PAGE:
Danny Schmidt and Rachel Reis 

Show Review: Online Exclusive

On Friday, May 19 at a show publicized strictly by word of mouth, Danny Schmidt and opener Rachel Reis took the "stage" at a house in the Highlands. I attended almost on a whim because I wasn't sure if I was going to a show or just another house party, I'm glad I went. It's a shame that people were distracted by The Black-Eyed Peas spectacle in Nampa because singer-songwriters performing in a dimly lit basement isn't a common occurrence in Boise. When I arrived Reis was on stage, which was really a small set of stairs leading up to the back door of the house. Reis hails from Chicago and writes meandering, blues-tinged ballads about boys from around the country and made her first six-song EP with microphones she won at an open mic night. Between songs, she engaged in conversation with the audience, often urging us to heckle her. Her musings were nearly as engaging as her music. She interrupted the beginning of a song about a boy in Milwaukee, pressing her palm against her forehead and telling us that she is “hopeless.” It was beautifully emo.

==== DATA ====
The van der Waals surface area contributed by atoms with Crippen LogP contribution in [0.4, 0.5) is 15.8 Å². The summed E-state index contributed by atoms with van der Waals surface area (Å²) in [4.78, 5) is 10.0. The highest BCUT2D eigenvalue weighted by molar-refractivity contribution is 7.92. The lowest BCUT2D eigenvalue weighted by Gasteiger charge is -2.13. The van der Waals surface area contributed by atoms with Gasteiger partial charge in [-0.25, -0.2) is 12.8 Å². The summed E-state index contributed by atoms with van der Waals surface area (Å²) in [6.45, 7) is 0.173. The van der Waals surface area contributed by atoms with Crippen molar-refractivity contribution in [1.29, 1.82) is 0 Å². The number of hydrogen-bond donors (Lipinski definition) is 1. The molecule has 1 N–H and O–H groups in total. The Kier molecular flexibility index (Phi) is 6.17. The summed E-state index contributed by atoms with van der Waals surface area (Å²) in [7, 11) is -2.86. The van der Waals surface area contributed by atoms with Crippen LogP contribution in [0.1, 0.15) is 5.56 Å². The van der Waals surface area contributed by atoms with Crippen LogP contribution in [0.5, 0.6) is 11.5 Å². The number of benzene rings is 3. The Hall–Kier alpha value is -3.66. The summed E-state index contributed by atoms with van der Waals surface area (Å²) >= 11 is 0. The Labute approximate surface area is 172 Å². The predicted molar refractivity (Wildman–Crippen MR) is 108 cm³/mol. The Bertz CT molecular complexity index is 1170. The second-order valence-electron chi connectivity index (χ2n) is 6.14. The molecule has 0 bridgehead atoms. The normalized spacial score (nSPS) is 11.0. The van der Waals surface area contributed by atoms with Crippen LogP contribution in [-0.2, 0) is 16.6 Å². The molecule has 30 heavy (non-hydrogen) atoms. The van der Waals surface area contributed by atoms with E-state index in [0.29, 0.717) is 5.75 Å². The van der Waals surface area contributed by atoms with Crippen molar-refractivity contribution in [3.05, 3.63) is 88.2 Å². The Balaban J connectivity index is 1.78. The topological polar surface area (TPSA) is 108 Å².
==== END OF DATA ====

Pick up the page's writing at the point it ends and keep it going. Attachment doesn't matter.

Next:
Austin-based Schmidt took over the stage as a thunderstorm began brewing outside. He is the quintessential singer-songwriter, mixing philosophy and storytelling with a rough transient lifestyle. A rich tapestry of life in America sprawled throughout his performance, furthered both by his mystical lyrics and the stories told in between songs. Though Schmidt proclaimed himself an “agnostic at best,” he nonetheless gave us a song about the divine—an Easter song that he “don't find contradictory at all.” The song's first verse is a good example of Schmidt's skill:It was 30 days 'til Easter when the elm tree hit the church/Thank God it fell on Friday cause at least no one was hurt/But there was fear it might delay the second coming of the Lord/'Cause the stained glass crucifixion was in stains upon the floor. "Stained Glass" goes on describing how an untrained man toils over fixing the stained glass before Easter. He finishes in time, but “there were bloodstains in the red and there were teardrops in the blue” and “in every pane of glass was all the joy and pain of man."

Schmidt also gave us a few "rant" songs, commenting on September 11, the death penalty and gay-bashing. Each was the most profound contemplation on those topics that I've heard through song. Instead of preaching through essay lyrics, Schmidt urged the audience to reconsider with inspired parables. The wind blew hard outside and lightning illuminated the basement at uncanny moments as Schmidt played. He ended with a sweet Dylan love song as we emptied out of the house into a warm, summer rain. I knew the intensely intimate evening had etched an indelible impression on each of the 20 or 30 of us who'd been there.

You can find more about Rachel Reis at myspace.com and Danny Schmidt at www.dannyschmidt.com

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